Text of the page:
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In online play-by-email (PBEM) games that follow more of a free-form bent, the act of power-playing occurs when one player speaks for and/or acts for another person's character that assumes a given reaction to his own posts- often, it is simply abbreviated as pp or pping.

For example, if two characters, named Randal and Chudd in one game and Hannah and Gregor in the other, each controlled by two different players, were duelling in the castle throne room, the following would be power-playing...

  • Randal sneered disdainfully, easily parrying Chudd's unskillful strike and retorting with a series of his own cuts. "You picked a fight with the wrong Imperialist, human," the man spat, turning aside his opponent's final parry and scoring a long cut along Chudd's midsection.
    (tag- Chudd
  • She continued to look away, but Gregor would have none of this. "Hannah," he murmured softly into her ear, "he's gone. Forever, as far as we know. Why stare at the stars and look for love there when you know it will always be here?"

    The woman glanced back at him, uncomprehendingly at first, but realizations clicked quickly as she realized just who he was referring to. "I've always loved you, Gregor," Hannah responded, sliding further into his embrace...

Same characters, players, and situation- these examples, on the other hand, are not power-playing.
  • Randal sneered disdainfully, easily parrying Chudd's unskillful strike and retorting with a series of his own cuts. "You picked a fight with the wrong Imperialist, human," the man spat, turning aside his opponent's final parry and cutting at Chudd's midsection, aiming for a telling blow that would show just how badly the boy was outmatched.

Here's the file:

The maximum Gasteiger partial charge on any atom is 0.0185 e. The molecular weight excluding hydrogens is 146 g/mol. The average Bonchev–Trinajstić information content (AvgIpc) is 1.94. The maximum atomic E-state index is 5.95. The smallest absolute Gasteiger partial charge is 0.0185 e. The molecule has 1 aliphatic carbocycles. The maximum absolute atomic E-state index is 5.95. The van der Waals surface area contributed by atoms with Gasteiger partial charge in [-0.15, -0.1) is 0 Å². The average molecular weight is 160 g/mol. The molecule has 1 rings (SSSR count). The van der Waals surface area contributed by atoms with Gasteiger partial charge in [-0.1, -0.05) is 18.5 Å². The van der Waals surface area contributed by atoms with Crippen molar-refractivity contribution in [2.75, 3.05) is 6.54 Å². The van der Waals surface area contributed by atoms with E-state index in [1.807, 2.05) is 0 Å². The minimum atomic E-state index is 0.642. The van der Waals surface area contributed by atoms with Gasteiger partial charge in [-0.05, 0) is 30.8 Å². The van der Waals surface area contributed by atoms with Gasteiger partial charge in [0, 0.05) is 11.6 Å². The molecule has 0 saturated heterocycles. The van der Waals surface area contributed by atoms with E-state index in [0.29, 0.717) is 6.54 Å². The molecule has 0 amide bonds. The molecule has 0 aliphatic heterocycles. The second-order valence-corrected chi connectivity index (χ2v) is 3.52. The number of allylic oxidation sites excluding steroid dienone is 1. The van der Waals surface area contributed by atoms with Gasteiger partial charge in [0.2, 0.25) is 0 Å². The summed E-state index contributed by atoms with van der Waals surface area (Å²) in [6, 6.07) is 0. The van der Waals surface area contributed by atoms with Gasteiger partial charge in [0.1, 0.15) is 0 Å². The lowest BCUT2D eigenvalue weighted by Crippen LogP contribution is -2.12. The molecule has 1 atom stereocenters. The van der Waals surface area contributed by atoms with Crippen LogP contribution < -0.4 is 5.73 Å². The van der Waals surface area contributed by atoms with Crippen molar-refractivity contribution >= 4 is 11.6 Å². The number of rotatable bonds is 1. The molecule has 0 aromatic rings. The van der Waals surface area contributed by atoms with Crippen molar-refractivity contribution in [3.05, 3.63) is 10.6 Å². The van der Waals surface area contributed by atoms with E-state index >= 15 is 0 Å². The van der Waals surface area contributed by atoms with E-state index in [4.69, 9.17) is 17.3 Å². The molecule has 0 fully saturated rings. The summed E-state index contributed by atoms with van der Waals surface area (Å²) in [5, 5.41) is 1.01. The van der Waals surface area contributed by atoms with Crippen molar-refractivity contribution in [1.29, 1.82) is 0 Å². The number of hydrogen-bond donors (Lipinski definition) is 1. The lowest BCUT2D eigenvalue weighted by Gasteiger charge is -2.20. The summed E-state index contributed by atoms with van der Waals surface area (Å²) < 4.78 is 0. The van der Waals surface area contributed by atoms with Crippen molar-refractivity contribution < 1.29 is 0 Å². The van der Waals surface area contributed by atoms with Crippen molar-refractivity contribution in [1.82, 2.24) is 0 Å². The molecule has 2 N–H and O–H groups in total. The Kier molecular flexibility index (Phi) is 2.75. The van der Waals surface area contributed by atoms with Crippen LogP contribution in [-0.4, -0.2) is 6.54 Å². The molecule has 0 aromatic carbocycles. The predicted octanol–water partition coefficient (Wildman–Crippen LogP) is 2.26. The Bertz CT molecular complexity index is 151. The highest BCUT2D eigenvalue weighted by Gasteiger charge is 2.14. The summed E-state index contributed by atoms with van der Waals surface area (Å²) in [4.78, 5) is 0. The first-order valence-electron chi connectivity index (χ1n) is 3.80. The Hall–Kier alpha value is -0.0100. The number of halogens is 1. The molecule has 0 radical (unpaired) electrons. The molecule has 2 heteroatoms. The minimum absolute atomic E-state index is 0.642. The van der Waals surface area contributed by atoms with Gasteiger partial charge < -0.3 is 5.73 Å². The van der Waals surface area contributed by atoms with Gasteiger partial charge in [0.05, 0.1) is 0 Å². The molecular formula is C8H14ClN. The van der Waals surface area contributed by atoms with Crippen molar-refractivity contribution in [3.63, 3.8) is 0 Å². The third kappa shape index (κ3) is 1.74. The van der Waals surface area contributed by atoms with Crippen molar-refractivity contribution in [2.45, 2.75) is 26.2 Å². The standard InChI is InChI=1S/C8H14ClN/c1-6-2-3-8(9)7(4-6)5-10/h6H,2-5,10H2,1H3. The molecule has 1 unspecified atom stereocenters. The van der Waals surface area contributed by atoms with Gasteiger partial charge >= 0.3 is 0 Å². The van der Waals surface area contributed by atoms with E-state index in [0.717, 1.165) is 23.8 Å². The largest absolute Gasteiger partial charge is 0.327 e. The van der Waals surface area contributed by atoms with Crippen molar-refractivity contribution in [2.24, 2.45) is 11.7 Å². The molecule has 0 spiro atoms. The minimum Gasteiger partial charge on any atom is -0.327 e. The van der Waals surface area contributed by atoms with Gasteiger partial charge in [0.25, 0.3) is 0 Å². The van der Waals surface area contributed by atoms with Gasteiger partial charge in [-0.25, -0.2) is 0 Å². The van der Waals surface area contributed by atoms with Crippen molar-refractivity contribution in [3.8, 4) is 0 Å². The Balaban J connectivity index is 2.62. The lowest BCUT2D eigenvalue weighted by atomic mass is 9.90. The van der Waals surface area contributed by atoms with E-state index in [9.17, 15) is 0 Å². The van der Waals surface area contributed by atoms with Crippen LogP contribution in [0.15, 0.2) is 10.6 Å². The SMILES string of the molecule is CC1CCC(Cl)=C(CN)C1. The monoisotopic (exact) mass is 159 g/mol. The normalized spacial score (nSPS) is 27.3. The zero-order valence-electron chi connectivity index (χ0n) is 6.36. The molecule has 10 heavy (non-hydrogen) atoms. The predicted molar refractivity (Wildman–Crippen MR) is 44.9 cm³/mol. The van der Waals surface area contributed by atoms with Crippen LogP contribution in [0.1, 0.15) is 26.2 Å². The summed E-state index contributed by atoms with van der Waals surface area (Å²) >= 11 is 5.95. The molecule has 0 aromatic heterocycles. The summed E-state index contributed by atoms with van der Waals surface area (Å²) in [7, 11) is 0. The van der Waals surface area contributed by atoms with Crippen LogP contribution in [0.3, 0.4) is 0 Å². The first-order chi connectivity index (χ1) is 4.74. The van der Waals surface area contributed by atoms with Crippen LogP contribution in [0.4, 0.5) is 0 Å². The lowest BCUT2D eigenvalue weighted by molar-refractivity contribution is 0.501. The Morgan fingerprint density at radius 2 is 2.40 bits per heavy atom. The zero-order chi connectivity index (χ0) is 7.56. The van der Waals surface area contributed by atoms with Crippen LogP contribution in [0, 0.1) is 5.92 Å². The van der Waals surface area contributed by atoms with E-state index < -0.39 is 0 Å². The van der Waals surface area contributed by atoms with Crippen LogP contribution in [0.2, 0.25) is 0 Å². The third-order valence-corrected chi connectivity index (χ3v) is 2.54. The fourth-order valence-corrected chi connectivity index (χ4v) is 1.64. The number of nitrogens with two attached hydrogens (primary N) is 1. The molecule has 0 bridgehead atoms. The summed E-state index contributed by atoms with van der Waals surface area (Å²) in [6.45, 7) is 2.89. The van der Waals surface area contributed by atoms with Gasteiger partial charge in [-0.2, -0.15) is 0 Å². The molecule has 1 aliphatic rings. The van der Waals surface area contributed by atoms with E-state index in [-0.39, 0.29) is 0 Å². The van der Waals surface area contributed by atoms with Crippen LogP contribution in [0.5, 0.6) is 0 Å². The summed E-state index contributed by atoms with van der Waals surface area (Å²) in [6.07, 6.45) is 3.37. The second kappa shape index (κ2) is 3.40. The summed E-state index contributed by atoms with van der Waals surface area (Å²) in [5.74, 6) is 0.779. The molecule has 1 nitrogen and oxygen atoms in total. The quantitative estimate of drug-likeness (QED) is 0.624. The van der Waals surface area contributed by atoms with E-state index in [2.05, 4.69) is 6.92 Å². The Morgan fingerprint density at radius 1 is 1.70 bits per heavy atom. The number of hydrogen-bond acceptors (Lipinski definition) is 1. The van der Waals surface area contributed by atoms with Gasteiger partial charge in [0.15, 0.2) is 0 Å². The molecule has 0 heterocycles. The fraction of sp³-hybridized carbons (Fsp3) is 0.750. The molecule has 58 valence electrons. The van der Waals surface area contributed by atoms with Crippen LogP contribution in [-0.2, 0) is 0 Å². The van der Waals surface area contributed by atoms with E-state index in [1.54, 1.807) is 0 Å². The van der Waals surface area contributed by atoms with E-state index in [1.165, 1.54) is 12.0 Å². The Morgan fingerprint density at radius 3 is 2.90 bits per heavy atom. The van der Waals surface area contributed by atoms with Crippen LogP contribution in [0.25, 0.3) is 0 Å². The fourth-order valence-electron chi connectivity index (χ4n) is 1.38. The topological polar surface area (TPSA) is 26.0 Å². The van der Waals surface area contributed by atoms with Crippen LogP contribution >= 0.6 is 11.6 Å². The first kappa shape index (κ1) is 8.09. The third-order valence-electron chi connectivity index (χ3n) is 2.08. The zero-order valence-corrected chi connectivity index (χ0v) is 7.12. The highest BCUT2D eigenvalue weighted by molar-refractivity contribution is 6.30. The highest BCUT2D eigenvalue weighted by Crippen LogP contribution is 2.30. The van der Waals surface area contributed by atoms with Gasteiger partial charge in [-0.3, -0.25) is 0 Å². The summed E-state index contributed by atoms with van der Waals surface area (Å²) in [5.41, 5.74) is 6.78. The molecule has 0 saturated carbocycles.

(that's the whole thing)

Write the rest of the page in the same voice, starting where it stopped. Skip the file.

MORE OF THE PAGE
(tag- Chudd
  • She continued to look away, but Gregor would have none of this. "Hannah," he murmured softly into her ear, "he's gone. Forever, as far as we know. Why stare at the stars and look for love there when you know it will always be here?"

The exact nature of power-playing depends almost exactly on the feelings of the other players on the subject. In some games, you can speak for other players' characters and they can speak for yours; in others, though, the only time you can assume a reaction of any kind is if you know the person and character personally; even then, you often need permission from the other player (and a statement as such) on the top of your post.

Historically, PP is more of an important concept in the faster email games. In slower-paced PbEMs, when posts come at a rate of once weekly or slower, PP is almost unavoidable- a conversation over dinner if each player sends out a line or two of words every week, could last for months at a time- which, understandably, can be a bit frustrating. Such conversations are often either collaborated on between posts in off-list emails or written by one person, critiqued by the other, and changed until it fits and THEN sent out.

In games where it is less necessary, PP is often considered one of the highest crimes- certainly the other person behind that character can speak for themselves, don't you think? Often, repeated power-playing is punishable by character exile or outright banning from the game- often, both at once.

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